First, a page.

Company news

Hey, wait a minute! That was the reaction, somewhat delayed, by the Indiana chapter of the National Federation
of Independent Business
, to a late-December change to federal health reform legislation. The
Senate version of reform exempts companies with fewer than 50 employees from a requirement to provide
health benefits. But in late December, Senate leaders made a change for construction firms, saying the
exemption would apply only if they have five or fewer employees. The change was a favor to union groups,
which said non-union construction contractors would have an advantage over unionized shops that do provide
health benefits. Local NFIB leaders staged a protest/press conference last week, calling on Congress to “strip this
job-killing provision from a final health care bill.”

Orbis Education, a locally based maker
of nursing-education software, received $8 million in venture capital from Menlo Park, Calif.-based Lightspeed
Venture Partners. Founded in 2003, Orbis offers online instruction to help universities and hospitals
train new nurses. A key hurdle in the looming nursing shortage is the lack of capacity for nursing schools
to accept all qualified applicants. Last year, it had $4.5 million in revenue and 33 employees. Orbis
aims to boost its work force past 50 by the end of the year. Orbis had previously raised $4 million from
family, friends and angel investors.
 
Watch out, Eli Lilly and Co. A Greenwood pharmaceutical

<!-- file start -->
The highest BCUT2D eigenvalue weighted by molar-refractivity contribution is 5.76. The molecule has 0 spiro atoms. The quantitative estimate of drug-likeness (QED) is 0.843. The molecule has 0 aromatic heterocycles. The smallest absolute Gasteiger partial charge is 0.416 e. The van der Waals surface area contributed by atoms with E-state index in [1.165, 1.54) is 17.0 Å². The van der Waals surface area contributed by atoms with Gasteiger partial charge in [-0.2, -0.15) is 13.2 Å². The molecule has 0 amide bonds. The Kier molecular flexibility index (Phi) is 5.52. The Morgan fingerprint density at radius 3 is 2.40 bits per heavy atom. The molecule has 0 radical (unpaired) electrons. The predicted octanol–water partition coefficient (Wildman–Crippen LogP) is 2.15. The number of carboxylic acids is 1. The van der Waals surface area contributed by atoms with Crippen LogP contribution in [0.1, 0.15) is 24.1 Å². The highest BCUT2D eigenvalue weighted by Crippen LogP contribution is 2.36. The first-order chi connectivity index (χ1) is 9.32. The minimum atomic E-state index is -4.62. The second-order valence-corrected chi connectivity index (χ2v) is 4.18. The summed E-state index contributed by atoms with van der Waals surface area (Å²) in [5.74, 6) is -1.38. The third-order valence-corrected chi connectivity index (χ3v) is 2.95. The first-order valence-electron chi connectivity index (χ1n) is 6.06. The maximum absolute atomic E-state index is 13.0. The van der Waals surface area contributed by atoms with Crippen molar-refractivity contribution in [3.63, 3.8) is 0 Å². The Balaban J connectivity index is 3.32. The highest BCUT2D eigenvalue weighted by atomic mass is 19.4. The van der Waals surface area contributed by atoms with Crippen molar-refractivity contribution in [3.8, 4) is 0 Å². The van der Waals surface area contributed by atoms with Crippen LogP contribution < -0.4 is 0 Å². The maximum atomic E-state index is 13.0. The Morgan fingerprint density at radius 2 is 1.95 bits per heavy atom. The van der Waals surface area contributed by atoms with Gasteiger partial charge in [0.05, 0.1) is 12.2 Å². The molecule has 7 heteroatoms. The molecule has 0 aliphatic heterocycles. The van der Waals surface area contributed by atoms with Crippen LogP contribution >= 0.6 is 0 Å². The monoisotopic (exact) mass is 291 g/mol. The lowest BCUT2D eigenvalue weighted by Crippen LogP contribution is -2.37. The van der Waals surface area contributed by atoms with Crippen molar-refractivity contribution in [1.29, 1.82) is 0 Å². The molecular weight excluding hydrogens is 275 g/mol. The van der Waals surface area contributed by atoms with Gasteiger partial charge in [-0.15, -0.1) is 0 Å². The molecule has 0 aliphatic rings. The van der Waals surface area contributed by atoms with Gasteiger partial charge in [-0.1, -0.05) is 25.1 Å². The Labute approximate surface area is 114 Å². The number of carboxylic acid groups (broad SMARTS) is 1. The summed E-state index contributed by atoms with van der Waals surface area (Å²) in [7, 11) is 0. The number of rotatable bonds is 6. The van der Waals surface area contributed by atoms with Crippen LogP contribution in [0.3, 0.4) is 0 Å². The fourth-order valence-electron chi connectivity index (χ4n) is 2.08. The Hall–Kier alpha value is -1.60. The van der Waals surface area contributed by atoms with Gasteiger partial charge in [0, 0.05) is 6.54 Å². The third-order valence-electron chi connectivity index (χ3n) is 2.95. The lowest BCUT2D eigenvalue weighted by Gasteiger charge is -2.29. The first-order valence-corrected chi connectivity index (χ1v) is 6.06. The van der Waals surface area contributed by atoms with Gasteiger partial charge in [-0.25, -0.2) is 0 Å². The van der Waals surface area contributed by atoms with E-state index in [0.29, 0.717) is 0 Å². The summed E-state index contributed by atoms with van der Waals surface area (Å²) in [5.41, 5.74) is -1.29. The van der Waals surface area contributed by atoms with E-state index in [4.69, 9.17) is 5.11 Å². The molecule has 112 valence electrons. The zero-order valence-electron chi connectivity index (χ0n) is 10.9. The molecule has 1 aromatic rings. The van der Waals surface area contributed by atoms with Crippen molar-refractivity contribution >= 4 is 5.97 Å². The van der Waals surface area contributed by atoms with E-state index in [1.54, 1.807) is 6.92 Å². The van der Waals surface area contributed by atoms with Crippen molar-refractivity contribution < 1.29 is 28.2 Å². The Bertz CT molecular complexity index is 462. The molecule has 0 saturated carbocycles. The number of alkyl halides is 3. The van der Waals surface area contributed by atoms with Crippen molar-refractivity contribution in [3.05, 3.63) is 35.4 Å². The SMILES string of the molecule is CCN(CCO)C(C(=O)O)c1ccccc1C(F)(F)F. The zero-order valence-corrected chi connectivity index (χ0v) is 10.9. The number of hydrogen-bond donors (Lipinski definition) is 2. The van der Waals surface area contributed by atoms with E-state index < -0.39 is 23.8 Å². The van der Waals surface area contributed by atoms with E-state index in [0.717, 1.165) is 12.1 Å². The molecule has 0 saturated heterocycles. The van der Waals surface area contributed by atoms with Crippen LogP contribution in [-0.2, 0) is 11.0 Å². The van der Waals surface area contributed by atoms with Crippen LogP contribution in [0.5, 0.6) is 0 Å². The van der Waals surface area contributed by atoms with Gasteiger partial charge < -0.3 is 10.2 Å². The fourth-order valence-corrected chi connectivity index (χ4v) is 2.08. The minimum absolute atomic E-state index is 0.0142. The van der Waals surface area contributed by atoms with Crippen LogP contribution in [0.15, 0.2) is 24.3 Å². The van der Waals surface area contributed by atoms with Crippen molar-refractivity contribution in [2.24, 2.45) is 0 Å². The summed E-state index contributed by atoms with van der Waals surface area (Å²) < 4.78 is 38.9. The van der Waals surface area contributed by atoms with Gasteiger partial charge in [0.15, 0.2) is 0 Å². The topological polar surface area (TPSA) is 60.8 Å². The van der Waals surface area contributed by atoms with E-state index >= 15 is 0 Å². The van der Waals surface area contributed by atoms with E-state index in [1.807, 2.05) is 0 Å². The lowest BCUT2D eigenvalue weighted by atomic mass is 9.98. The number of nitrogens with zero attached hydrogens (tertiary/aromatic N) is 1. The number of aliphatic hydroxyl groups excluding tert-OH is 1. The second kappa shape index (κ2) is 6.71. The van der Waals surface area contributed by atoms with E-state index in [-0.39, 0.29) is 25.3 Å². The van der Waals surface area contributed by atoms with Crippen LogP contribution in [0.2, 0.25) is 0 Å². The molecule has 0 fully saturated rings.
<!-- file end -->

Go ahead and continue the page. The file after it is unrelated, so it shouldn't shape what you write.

firm plans to build a $28 million insulin facility there to make a cheaper version of the diabetes-fighting medicine. According
to the Daily Journal of Franklin, Elona Biotechnologies expects its 50,000-square-foot facility to employ as many
as 70 people. Greeenwood officials are considering $8.5 million in incentives, including some loans,
to help Elona build the facility and get it approved by the U.S. Food and Drug Administration. Elona
was founded in the late 1980s by former Lilly  researcher Ron Zimmerman.

West Lafayette-based
IVDiagnostics LLC won a $124,000 grant from the National Institutes of Health to further
its cancer diagnostics research. The Small Business and Innovation Research Phase 1 grant will pay for
the company to improve the design of its IVFLow medical device, which analyzes and monitors tumor cells without taking blood
from a patient.

Physicians working in a surgery center connected to Community Hospital South kicked
in $500,000 to help the hospital complete a massive expansion. The gift, given by 65 doctors, boosts
to $1.2 million the money raised for the project by the philanthropic arm of Community Health Network.
The $130 million expansion will add 40 beds. It is scheduled to open in mid-2010.

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